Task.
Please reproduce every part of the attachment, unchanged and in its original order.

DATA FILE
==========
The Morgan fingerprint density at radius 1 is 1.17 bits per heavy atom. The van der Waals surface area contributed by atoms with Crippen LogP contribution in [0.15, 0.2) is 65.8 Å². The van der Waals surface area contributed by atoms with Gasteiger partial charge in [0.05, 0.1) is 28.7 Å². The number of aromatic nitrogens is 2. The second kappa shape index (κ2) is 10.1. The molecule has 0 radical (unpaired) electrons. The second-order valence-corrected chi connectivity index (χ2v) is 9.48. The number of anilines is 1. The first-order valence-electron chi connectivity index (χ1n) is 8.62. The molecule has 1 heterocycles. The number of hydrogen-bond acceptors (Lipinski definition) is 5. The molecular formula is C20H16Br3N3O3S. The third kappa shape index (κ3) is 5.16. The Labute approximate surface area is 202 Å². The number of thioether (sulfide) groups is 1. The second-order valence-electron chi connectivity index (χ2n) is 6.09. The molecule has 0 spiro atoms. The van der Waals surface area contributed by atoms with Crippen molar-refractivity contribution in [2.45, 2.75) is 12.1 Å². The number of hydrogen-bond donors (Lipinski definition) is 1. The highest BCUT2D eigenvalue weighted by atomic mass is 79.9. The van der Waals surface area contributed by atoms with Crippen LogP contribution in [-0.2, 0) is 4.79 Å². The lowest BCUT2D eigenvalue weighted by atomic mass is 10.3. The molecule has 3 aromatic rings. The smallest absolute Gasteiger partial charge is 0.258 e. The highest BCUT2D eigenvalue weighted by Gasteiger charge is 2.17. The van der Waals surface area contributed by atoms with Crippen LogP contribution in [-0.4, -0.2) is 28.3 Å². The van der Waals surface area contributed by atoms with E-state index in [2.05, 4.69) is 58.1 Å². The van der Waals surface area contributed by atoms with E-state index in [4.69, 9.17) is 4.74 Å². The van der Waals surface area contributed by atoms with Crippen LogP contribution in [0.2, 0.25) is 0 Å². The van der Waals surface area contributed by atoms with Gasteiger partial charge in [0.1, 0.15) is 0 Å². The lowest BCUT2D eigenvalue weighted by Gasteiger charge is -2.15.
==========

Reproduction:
The Morgan fingerprint density at radius 1 is 1.17 bits per heavy atom. The van der Waals surface area contributed by atoms with Crippen LogP contribution in [0.15, 0.2) is 65.8 Å². The van der Waals surface area contributed by atoms with Gasteiger partial charge in [0.05, 0.1) is 28.7 Å². The number of aromatic nitrogens is 2. The second kappa shape index (κ2) is 10.1. The molecule has 0 radical (unpaired) electrons. The second-order valence-corrected chi connectivity index (χ2v) is 9.48. The number of anilines is 1. The first-order valence-electron chi connectivity index (χ1n) is 8.62. The molecule has 1 heterocycles. The number of hydrogen-bond acceptors (Lipinski definition) is 5. The molecular formula is C20H16Br3N3O3S. The third kappa shape index (κ3) is 5.16. The Labute approximate surface area is 202 Å². The number of thioether (sulfide) groups is 1. The second-order valence-electron chi connectivity index (χ2n) is 6.09. The molecule has 0 spiro atoms. The van der Waals surface area contributed by atoms with Crippen molar-refractivity contribution in [2.45, 2.75) is 12.1 Å². The number of hydrogen-bond donors (Lipinski definition) is 1. The highest BCUT2D eigenvalue weighted by atomic mass is 79.9. The van der Waals surface area contributed by atoms with Crippen LogP contribution in [-0.2, 0) is 4.79 Å². The lowest BCUT2D eigenvalue weighted by atomic mass is 10.3. The molecule has 3 aromatic rings. The smallest absolute Gasteiger partial charge is 0.258 e. The highest BCUT2D eigenvalue weighted by Gasteiger charge is 2.17. The van der Waals surface area contributed by atoms with Crippen LogP contribution in [-0.4, -0.2) is 28.3 Å². The van der Waals surface area contributed by atoms with E-state index in [2.05, 4.69) is 58.1 Å². The van der Waals surface area contributed by atoms with E-state index in [4.69, 9.17) is 4.74 Å². The van der Waals surface area contributed by atoms with Crippen LogP contribution in [0.2, 0.25) is 0 Å². The van der Waals surface area contributed by atoms with Gasteiger partial charge in [0.1, 0.15) is 0 Å². The lowest BCUT2D eigenvalue weighted by Gasteiger charge is -2.15.